For researchers trying to find a single type of cell among tens of thousands, BD has outlined a new high-speed sorting technology that could help do more than just find the proverbial needle in the haystack, but also categorize each individual strand of hay itself.
By combining flow cytometry methods with not only fluorescence scans but also rapid microscopic imaging, BD’s CellView technology aims to classify discrete cells based on their visual details in addition to their protein biomarkers—using a massive torrent of data as cells rush past sensors at speeds up to 15,000 per second.
“This innovation has overcome the typical compromise between speed and precision of sorting individual cells,” BD President and CEO Tom Polen said in a statement. “This breakthrough essentially equates to a researcher looking into a microscope, identifying specific characteristics of a cell of interest, and based on what they see, sorting each individual cell for further analysis—all at a rate of nearly 1 million cells every minute.”
That translates to more than 1,000 times the amount of data generated compared to traditional flow cytometry methods, Polen added.
Fluorescence-based cell sorting, a more than 50-year-old technology, has been able to isolate different types of cells based on the amount of proteins expressed when tagged with specific light-producing molecules in different colors. However, this approach hasn’t been able to picture where and how these proteins are distributed physically around the cell—a task typically suited for the optical microscope.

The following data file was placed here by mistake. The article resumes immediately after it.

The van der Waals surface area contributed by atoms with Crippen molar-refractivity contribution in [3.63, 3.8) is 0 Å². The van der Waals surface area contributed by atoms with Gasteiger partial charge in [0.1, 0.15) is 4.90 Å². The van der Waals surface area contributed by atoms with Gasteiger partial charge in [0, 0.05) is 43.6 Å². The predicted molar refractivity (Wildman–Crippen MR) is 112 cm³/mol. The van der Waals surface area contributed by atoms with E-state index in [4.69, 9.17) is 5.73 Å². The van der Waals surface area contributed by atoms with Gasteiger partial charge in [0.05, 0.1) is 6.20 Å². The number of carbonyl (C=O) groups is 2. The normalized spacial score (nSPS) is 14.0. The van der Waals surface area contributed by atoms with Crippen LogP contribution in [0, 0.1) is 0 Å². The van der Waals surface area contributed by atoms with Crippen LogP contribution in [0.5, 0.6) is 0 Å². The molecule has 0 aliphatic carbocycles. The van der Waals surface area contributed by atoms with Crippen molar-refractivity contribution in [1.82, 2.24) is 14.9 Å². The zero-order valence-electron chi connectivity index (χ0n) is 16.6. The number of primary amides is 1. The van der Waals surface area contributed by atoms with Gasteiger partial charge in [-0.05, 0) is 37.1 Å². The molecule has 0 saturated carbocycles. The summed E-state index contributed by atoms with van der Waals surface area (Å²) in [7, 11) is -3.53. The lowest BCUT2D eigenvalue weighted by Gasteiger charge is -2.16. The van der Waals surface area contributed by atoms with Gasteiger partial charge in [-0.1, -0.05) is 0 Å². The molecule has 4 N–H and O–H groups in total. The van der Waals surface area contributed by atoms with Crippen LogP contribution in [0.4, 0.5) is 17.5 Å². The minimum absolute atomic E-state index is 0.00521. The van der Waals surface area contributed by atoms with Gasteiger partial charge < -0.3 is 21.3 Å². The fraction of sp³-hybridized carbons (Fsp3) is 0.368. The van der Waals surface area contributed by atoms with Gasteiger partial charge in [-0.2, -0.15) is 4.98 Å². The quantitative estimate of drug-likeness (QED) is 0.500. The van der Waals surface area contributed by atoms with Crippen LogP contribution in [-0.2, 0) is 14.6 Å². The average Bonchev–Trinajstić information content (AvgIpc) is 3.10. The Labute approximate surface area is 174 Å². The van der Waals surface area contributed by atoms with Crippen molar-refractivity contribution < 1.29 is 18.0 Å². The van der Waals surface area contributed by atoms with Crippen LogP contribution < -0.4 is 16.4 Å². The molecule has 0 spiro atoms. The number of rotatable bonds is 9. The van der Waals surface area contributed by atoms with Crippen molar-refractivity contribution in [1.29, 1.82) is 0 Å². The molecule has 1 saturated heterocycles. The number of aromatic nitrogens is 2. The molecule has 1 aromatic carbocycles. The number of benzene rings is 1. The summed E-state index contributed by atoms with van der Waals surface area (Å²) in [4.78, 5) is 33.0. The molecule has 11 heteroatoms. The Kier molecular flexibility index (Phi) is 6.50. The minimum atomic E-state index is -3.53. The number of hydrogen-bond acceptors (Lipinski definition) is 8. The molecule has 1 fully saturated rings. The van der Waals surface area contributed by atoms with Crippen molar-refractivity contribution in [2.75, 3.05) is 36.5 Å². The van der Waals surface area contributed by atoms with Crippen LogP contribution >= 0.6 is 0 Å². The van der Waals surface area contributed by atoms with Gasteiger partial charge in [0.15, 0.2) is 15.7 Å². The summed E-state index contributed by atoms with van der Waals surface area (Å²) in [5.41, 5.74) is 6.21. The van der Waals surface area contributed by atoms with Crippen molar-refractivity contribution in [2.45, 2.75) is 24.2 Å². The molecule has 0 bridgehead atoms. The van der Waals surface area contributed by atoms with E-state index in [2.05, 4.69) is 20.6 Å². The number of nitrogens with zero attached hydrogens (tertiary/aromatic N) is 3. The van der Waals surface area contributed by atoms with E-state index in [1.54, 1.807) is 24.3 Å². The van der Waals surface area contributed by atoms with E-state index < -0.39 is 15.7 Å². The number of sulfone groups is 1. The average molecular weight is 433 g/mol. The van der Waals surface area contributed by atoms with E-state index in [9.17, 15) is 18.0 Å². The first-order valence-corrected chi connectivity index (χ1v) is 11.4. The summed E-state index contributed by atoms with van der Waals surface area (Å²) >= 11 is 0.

By combining the two, researchers can point to much more complex and potentially unique cell phenotypes, granting a clearer illustration of how certain drugs may interact with the body. The technology is the result of more than a decade of work among optical, mechanical, biomedical and software engineers and could unlock new advancements in immunology, oncology, cell therapies and other fields, the company said.
In a study in collaboration with the European Molecular Biology Laboratory (EMBL), researchers used the CellView system to examine a cellular pathway that plays a role in immunity and stress responses known as nuclear factor kappa light chain enhancer of activated B cells, or NF-kappaB. The main protein complex was tracked as it moved from the cell’s cytoplasm into the nucleus following activation.
The researchers were able to complete a genomewide screening of the process in about nine hours with the addition of CRISPR tools, a process that may have otherwise taken days. Disruptions of NF-kappaB have been linked to cancer, autoimmune diseases, viral infections and septic shock. The study’s results were published as the cover story of the journal Science.
“For years, researchers have desired a system for cell sorting that would allow them to get a detailed picture of a cell’s inner workings and to isolate those with microscopic phenotypes of interest,” said the paper’s co-corresponding author, Lars Steinmetz, Ph.D., a senior scientist at EMBL and professor of genetics at Stanford University. “We are excited about applying this technology to high-resolution genomic screening aimed at collecting functional information for every part of the genome.”